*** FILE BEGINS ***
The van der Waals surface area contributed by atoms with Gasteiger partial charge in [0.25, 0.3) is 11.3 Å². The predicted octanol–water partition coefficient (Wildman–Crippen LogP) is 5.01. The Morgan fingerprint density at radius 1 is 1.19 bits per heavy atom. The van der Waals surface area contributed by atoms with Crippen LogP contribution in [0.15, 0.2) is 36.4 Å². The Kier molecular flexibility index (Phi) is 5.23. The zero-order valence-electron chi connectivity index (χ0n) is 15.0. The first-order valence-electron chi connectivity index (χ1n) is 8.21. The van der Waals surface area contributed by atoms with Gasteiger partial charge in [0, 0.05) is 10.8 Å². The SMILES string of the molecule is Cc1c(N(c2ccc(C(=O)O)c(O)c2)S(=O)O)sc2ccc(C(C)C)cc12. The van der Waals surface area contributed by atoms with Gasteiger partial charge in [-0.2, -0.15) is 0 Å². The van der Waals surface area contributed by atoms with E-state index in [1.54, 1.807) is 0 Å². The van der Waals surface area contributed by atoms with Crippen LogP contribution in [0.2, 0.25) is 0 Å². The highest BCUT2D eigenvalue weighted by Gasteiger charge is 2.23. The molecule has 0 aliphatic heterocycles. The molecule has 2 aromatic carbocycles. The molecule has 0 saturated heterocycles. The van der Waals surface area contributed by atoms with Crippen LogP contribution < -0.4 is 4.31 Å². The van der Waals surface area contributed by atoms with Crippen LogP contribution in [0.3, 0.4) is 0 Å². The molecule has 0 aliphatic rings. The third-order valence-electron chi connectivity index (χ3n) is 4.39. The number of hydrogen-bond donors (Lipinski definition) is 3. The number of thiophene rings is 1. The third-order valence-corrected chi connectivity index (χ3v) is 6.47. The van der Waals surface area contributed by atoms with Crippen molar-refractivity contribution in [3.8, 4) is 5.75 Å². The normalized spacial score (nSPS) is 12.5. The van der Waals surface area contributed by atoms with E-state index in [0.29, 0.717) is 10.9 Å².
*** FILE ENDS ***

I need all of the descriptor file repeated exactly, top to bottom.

The van der Waals surface area contributed by atoms with Gasteiger partial charge in [0.25, 0.3) is 11.3 Å². The predicted octanol–water partition coefficient (Wildman–Crippen LogP) is 5.01. The Morgan fingerprint density at radius 1 is 1.19 bits per heavy atom. The van der Waals surface area contributed by atoms with Crippen LogP contribution in [0.15, 0.2) is 36.4 Å². The Kier molecular flexibility index (Phi) is 5.23. The zero-order valence-electron chi connectivity index (χ0n) is 15.0. The first-order valence-electron chi connectivity index (χ1n) is 8.21. The van der Waals surface area contributed by atoms with Gasteiger partial charge in [0, 0.05) is 10.8 Å². The SMILES string of the molecule is Cc1c(N(c2ccc(C(=O)O)c(O)c2)S(=O)O)sc2ccc(C(C)C)cc12. The van der Waals surface area contributed by atoms with Gasteiger partial charge in [-0.2, -0.15) is 0 Å². The van der Waals surface area contributed by atoms with E-state index in [1.54, 1.807) is 0 Å². The van der Waals surface area contributed by atoms with Crippen LogP contribution in [0.2, 0.25) is 0 Å². The highest BCUT2D eigenvalue weighted by Gasteiger charge is 2.23. The molecule has 0 aliphatic heterocycles. The molecule has 2 aromatic carbocycles. The molecule has 0 saturated heterocycles. The van der Waals surface area contributed by atoms with Crippen LogP contribution < -0.4 is 4.31 Å². The van der Waals surface area contributed by atoms with Crippen LogP contribution in [0.3, 0.4) is 0 Å². The molecule has 0 aliphatic rings. The third-order valence-electron chi connectivity index (χ3n) is 4.39. The number of hydrogen-bond donors (Lipinski definition) is 3. The number of thiophene rings is 1. The third-order valence-corrected chi connectivity index (χ3v) is 6.47. The van der Waals surface area contributed by atoms with Crippen molar-refractivity contribution in [3.8, 4) is 5.75 Å². The normalized spacial score (nSPS) is 12.5. The van der Waals surface area contributed by atoms with E-state index in [0.29, 0.717) is 10.9 Å².